He was good enough to earn a swimming scholarship to Arizona State University, where he was an All-American in the 400 individual medley and 800 freestyle relay and qualified for the 1980 Olympic Trials in the 400 IM.
An early riser, Varner hits the pool at the Tuckahoe YMCA at 5 a.m. three times a week, and at 8 a.m. on Sundays. He logs about 3,000 meters per workout – “longer on Sundays,” he says.
Winter workouts keep Varner in shape for what has become his warm-weather passion – open-water swimming. During the summer, the James River is his choice for weekend swims, ranging from 3 to 6 miles.
“When I started back up at the Y, I thought that I would compete in the Masters meets,” he says, “but I got talked into doing an open-water swim – the 7½-mile Potomac River swim – and I got hooked on open-water swimming.”
“So, the competitions I’ve been doing are open-water swims rather than the typical Masters’ meets.”
NEVER TOO LATE
But you don’t need to have great swimming genes to enjoy the vast array of facilities and instruction available in metro Richmond.
Betty Ann Skinner found just what she needed at the Shady Grove YMCA.
Growing up in Ladysmith in Caroline County, she didn’t have ready access to swim lessons as a child.
“I made sure my children took swimming lessons,” she said. “They’re both excellent swimmers. I figured it was time for Mom to swim.”
Now 67, Skinner took lessons two years ago.
“It was a wonderful experience,” she says. “I didn’t know I was going to be the oldest person in the class.”
She now swims up to 25 laps in the family pool at Shady Grove.
“Plus,” she says, “my granddaughter, she’s 6, and she’s on the swim team. I wanted to be able to swim with her. And I do. I go up there, she’s in the pool, and I love it.”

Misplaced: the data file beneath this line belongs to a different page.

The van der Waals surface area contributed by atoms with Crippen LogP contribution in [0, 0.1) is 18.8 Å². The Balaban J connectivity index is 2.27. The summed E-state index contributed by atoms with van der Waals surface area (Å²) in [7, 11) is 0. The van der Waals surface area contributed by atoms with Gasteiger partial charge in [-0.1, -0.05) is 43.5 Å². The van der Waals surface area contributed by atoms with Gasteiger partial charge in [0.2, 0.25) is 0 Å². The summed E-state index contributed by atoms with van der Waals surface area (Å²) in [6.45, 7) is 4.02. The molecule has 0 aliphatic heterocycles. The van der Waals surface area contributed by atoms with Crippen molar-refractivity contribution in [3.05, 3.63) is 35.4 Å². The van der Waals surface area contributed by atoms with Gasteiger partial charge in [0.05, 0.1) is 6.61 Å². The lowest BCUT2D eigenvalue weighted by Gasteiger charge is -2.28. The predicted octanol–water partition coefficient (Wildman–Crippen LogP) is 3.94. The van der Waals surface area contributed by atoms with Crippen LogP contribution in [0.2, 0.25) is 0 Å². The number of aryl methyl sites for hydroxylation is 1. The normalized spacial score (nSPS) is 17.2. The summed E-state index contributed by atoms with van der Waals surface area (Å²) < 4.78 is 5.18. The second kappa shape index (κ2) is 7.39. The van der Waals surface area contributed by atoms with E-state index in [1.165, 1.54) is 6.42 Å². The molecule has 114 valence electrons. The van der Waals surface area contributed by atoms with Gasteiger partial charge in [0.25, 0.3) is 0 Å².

Chrissy Fandel, association director of aquatics for the YMCA of Greater Richmond, says there are various reasons that Boomers might take to the water for the first time or are coming back to the water. Some have never had lessons, some need the low-impact exercise, some are preparing for a triathlon, some are following doctor’s orders and some simply have it on their bucket list.
“One of my favorites,” she says, “is a woman who was planning to go on a cruise, and she wanted to be able to swim to enjoy herself.
“And she did.”
OPEN-WATER SWIM TRAINING
Suggestions from Shannon Varner
Part of the allure of open-water swimming for me is that the conditions are never the same and can change during the same swim.
The James River is a great, and beautiful, place to train, particularly upstream from the Willey Bridge. Depending on the flow and temperature, it can be more or less difficult. Lake swimming doesn’t have the flow issue, but in either case, there are no lane lines or walls to hang on and typically one cannot just stand on the bottom.
Peluso Open Water has a year-round training program (PelusoOpenWater.com). Actual open-water practices are generally spring to fall, with pool workouts year-round.
I train year-round in the pool to support my open-water swimming. I avoid open-water swimming alone unless I have some kind of safety support like a kayaker or boat.
My suggestions are to get in swimming shape in a pool before training in the open water, know your limits and don’t go alone.
Ed Kelleher is a land-locked retired journalist who didn’t inherit the swim genes from his record-setting Masters swimming mom.